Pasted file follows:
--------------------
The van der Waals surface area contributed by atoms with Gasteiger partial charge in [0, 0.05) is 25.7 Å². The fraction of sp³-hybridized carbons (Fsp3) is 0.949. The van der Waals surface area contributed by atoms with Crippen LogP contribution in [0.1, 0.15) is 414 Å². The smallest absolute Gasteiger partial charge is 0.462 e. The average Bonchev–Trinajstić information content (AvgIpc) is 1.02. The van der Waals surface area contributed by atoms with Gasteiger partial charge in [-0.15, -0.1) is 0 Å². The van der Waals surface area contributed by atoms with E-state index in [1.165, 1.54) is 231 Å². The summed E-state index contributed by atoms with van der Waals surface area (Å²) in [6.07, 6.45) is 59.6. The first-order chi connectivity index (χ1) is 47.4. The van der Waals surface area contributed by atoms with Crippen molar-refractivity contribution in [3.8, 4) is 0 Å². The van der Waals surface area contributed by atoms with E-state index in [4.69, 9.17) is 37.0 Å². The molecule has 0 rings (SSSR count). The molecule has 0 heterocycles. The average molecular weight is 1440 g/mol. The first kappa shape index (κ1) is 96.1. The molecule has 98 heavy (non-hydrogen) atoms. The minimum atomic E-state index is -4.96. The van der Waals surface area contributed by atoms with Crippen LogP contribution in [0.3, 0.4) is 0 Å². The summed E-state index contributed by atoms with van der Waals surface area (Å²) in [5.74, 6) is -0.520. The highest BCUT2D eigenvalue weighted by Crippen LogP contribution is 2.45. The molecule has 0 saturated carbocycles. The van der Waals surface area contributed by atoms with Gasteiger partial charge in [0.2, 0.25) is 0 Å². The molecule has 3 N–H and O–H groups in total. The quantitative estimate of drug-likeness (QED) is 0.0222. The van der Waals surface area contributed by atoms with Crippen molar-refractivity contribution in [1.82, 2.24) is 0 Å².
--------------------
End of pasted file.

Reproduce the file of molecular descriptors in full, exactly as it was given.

The van der Waals surface area contributed by atoms with Gasteiger partial charge in [0, 0.05) is 25.7 Å². The fraction of sp³-hybridized carbons (Fsp3) is 0.949. The van der Waals surface area contributed by atoms with Crippen LogP contribution in [0.1, 0.15) is 414 Å². The smallest absolute Gasteiger partial charge is 0.462 e. The average Bonchev–Trinajstić information content (AvgIpc) is 1.02. The van der Waals surface area contributed by atoms with Gasteiger partial charge in [-0.15, -0.1) is 0 Å². The van der Waals surface area contributed by atoms with E-state index in [1.165, 1.54) is 231 Å². The summed E-state index contributed by atoms with van der Waals surface area (Å²) in [6.07, 6.45) is 59.6. The first-order chi connectivity index (χ1) is 47.4. The van der Waals surface area contributed by atoms with Crippen molar-refractivity contribution in [3.8, 4) is 0 Å². The van der Waals surface area contributed by atoms with E-state index in [4.69, 9.17) is 37.0 Å². The molecule has 0 rings (SSSR count). The molecule has 0 heterocycles. The average molecular weight is 1440 g/mol. The first kappa shape index (κ1) is 96.1. The molecule has 98 heavy (non-hydrogen) atoms. The minimum atomic E-state index is -4.96. The van der Waals surface area contributed by atoms with Crippen LogP contribution in [0.3, 0.4) is 0 Å². The summed E-state index contributed by atoms with van der Waals surface area (Å²) in [5.74, 6) is -0.520. The highest BCUT2D eigenvalue weighted by Crippen LogP contribution is 2.45. The molecule has 0 saturated carbocycles. The van der Waals surface area contributed by atoms with Gasteiger partial charge in [0.2, 0.25) is 0 Å². The molecule has 3 N–H and O–H groups in total. The quantitative estimate of drug-likeness (QED) is 0.0222. The van der Waals surface area contributed by atoms with Crippen molar-refractivity contribution in [1.82, 2.24) is 0 Å².